Rotunda of St Longin (Rotunda sv. Longina)
The rotunda of St Longin was built at the beginning of the 12th century and is the smallest and second oldest of the three preserved Romanesque rotundas in Prague. In the 17th century, it was expanded with the addition of a parallel Baroque nave. The rotunda currently serves the Order of St Lazarus and the Greek Catholic Church and the interior is decorated accordingly. Tours are available only upon prior agreement.
Open by appointment only.
This is the smallest and second oldest of the three Romanesque rotundas that have been preserved in Prague. According to legend, this was originally the site of a pagan temple and only after the arrival of Christianity was it turned into a Catholic chapel. It served as a parish chapel to the ancient Rybník settlement, which was recorded as part of the Břevnov Monastery's holdings in as early as 993. It could be in fact the case that the Benedictines built the rotunda. The rotunda was transferred to the Order of Teutonic Knights at the beginning of the 13th century, who in turn sold it to Queen Constance, the wife of Ottokar I of Bohemia. She donated it to the Hospital of St. Francis established by Saint Agnes of Bohemia, which went on to become the first Bohemian religious order -- the Knights of the Cross with the Red Star.
The rotunda, which was built in the early 12th century, was consecrated to St Stephen up until the 14th century. When Charles IV established the new St Stephen Church after founding the New Town in 1351, the consecration of the rotunda was changed and named in honour of Saint Longinus, whose remains Charles IV had brought from Italy. Saint Longinus was a Roman soldier who took part in the crucifixion of Jesus. He later deeply regretted his action, deserted from the army and spent decades living as a hermit until he was found and executed.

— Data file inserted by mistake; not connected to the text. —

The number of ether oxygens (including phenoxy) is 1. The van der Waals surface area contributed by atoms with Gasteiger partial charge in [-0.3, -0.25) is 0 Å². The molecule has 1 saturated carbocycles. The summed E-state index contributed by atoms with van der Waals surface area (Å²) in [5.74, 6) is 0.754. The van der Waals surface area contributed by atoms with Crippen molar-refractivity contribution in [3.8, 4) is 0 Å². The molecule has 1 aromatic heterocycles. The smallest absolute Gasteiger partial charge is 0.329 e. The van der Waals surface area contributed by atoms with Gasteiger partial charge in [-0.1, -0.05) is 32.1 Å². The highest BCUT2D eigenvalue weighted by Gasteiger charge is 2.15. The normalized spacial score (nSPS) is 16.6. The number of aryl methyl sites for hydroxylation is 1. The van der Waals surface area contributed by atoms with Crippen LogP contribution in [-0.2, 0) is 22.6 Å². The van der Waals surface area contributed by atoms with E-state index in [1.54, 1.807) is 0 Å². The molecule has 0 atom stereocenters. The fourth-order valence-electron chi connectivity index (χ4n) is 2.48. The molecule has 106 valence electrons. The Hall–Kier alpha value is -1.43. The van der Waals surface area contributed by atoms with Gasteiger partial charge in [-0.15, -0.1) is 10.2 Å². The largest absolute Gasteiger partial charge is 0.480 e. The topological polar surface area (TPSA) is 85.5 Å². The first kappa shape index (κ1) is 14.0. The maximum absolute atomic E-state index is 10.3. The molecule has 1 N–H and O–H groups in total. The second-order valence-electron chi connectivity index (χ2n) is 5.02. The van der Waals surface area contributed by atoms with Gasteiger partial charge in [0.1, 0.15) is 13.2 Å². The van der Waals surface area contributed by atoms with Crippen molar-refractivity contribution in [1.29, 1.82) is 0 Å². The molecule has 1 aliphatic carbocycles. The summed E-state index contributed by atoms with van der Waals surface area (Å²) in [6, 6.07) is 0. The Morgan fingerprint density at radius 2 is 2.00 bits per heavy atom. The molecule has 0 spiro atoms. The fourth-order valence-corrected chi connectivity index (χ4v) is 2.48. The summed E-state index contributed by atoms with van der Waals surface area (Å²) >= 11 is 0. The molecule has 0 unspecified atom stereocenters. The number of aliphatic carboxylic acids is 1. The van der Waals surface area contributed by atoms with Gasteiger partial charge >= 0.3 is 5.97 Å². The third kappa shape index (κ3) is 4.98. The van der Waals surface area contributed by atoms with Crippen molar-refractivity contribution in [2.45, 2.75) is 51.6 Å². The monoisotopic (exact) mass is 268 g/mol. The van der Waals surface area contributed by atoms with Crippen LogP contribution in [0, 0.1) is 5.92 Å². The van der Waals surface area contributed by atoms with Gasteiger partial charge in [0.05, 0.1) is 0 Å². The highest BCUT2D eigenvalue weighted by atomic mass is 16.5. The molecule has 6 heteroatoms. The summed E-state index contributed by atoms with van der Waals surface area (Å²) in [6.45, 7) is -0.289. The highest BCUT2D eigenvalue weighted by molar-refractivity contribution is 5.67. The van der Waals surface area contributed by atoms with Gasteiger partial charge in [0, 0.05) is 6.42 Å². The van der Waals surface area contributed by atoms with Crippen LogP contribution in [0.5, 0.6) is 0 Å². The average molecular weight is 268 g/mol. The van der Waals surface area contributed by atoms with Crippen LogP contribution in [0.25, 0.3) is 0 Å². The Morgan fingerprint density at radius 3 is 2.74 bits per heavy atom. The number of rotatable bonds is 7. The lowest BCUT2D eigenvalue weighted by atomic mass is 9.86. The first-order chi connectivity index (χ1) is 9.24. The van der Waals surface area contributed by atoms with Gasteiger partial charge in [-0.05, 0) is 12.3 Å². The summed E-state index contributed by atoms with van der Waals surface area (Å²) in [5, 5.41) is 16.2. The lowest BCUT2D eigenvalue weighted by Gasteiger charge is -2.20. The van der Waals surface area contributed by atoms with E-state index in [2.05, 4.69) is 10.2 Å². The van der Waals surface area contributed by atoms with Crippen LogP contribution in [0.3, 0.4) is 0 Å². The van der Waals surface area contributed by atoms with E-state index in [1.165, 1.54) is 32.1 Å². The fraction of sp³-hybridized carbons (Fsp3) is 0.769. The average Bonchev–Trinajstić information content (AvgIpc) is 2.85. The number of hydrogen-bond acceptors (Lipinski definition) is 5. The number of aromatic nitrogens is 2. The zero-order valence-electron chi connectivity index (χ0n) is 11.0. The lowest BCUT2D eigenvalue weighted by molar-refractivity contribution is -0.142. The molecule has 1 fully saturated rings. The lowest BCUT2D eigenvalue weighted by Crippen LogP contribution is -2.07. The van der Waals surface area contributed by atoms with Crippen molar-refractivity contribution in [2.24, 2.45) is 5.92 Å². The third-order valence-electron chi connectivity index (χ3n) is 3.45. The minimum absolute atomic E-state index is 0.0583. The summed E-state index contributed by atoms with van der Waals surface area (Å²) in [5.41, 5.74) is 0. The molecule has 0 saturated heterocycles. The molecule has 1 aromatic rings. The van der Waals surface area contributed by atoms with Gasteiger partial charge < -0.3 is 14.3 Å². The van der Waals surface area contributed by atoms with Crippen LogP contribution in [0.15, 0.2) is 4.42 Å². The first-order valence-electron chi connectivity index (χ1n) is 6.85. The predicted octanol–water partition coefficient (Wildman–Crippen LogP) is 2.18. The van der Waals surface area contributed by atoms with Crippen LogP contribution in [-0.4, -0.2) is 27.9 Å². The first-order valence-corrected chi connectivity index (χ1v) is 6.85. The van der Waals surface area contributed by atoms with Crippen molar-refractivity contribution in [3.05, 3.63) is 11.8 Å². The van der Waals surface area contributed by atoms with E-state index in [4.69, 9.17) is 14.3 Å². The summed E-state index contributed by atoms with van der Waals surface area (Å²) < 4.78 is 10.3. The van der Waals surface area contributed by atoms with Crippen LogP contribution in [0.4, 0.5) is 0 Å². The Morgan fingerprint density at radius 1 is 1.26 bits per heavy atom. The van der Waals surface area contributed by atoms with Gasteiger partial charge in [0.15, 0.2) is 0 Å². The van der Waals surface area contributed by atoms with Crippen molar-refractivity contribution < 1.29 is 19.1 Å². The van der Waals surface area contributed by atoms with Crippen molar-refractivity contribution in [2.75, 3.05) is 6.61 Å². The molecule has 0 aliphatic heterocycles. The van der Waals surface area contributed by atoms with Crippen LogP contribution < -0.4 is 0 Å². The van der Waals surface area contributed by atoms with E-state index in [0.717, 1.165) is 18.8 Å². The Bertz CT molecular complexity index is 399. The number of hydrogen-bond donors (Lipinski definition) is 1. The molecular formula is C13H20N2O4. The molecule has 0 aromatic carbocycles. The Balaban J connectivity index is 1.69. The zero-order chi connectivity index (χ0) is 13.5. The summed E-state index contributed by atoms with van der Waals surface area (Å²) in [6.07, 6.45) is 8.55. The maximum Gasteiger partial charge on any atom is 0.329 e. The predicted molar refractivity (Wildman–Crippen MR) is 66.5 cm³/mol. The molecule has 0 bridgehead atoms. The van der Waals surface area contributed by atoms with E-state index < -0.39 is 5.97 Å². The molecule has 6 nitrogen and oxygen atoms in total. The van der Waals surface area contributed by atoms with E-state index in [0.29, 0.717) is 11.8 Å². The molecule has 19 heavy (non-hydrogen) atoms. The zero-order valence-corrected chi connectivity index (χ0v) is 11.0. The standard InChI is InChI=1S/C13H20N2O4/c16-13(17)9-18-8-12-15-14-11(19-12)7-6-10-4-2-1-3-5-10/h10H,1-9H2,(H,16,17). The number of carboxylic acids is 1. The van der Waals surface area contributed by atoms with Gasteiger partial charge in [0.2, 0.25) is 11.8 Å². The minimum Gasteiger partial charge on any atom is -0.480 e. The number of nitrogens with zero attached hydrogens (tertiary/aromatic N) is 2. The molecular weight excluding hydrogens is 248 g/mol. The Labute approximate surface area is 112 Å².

The original Romanesque church, a narrow, cylindrical structure topped by a cupola with a lantern and apse, was expanded to include a long, Baroque nave. Based on a decree issued by Joseph II, the church was closed in 1783 and turned into a warehouse for church tools. The rotunda was reopened in 1844 and thoroughly repaired in 1929 – 1934. At that time, the Romanesque columns and pillars of the lantern was well as the triumphal arch of the original Romanesque apse were uncovered.
The rotunda currently serves the Order of St Lazarus and the Greek Catholic Church.